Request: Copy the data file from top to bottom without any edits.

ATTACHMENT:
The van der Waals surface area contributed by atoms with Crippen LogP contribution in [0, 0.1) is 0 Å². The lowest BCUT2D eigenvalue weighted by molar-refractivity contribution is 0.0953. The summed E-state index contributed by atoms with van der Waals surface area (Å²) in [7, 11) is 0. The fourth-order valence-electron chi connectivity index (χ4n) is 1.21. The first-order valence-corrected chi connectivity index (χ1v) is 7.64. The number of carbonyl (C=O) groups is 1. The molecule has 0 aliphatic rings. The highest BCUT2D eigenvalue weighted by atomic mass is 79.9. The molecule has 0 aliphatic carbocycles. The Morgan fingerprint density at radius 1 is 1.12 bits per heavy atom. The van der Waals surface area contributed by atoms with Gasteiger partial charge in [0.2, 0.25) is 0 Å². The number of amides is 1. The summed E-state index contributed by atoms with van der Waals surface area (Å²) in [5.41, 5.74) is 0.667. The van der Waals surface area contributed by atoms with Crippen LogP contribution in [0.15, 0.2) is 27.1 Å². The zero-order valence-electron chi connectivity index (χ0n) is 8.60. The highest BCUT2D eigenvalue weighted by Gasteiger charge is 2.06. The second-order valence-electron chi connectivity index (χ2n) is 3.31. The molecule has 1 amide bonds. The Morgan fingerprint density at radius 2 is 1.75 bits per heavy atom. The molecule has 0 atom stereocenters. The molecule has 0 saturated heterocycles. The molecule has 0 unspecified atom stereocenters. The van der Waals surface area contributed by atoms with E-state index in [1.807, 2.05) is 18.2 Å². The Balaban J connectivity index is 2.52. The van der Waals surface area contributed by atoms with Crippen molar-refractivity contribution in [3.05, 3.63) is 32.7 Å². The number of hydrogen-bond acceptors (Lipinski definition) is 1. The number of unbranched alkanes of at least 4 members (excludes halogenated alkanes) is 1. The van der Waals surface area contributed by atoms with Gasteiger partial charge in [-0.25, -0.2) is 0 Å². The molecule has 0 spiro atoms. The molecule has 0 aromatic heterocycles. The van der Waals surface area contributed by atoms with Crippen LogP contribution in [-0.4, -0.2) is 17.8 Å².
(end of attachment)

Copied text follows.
The van der Waals surface area contributed by atoms with Crippen LogP contribution in [0, 0.1) is 0 Å². The lowest BCUT2D eigenvalue weighted by molar-refractivity contribution is 0.0953. The summed E-state index contributed by atoms with van der Waals surface area (Å²) in [7, 11) is 0. The fourth-order valence-electron chi connectivity index (χ4n) is 1.21. The first-order valence-corrected chi connectivity index (χ1v) is 7.64. The number of carbonyl (C=O) groups is 1. The molecule has 0 aliphatic rings. The highest BCUT2D eigenvalue weighted by atomic mass is 79.9. The molecule has 0 aliphatic carbocycles. The Morgan fingerprint density at radius 1 is 1.12 bits per heavy atom. The van der Waals surface area contributed by atoms with Gasteiger partial charge in [0.2, 0.25) is 0 Å². The number of amides is 1. The summed E-state index contributed by atoms with van der Waals surface area (Å²) in [5.41, 5.74) is 0.667. The van der Waals surface area contributed by atoms with Crippen LogP contribution in [0.15, 0.2) is 27.1 Å². The zero-order valence-electron chi connectivity index (χ0n) is 8.60. The highest BCUT2D eigenvalue weighted by Gasteiger charge is 2.06. The second-order valence-electron chi connectivity index (χ2n) is 3.31. The molecule has 1 amide bonds. The Morgan fingerprint density at radius 2 is 1.75 bits per heavy atom. The molecule has 0 atom stereocenters. The molecule has 0 saturated heterocycles. The molecule has 0 unspecified atom stereocenters. The van der Waals surface area contributed by atoms with E-state index in [1.807, 2.05) is 18.2 Å². The Balaban J connectivity index is 2.52. The van der Waals surface area contributed by atoms with Crippen molar-refractivity contribution in [3.05, 3.63) is 32.7 Å². The number of hydrogen-bond acceptors (Lipinski definition) is 1. The number of unbranched alkanes of at least 4 members (excludes halogenated alkanes) is 1. The van der Waals surface area contributed by atoms with Gasteiger partial charge in [-0.25, -0.2) is 0 Å². The molecule has 0 spiro atoms. The molecule has 0 aromatic heterocycles. The van der Waals surface area contributed by atoms with Crippen LogP contribution in [-0.4, -0.2) is 17.8 Å².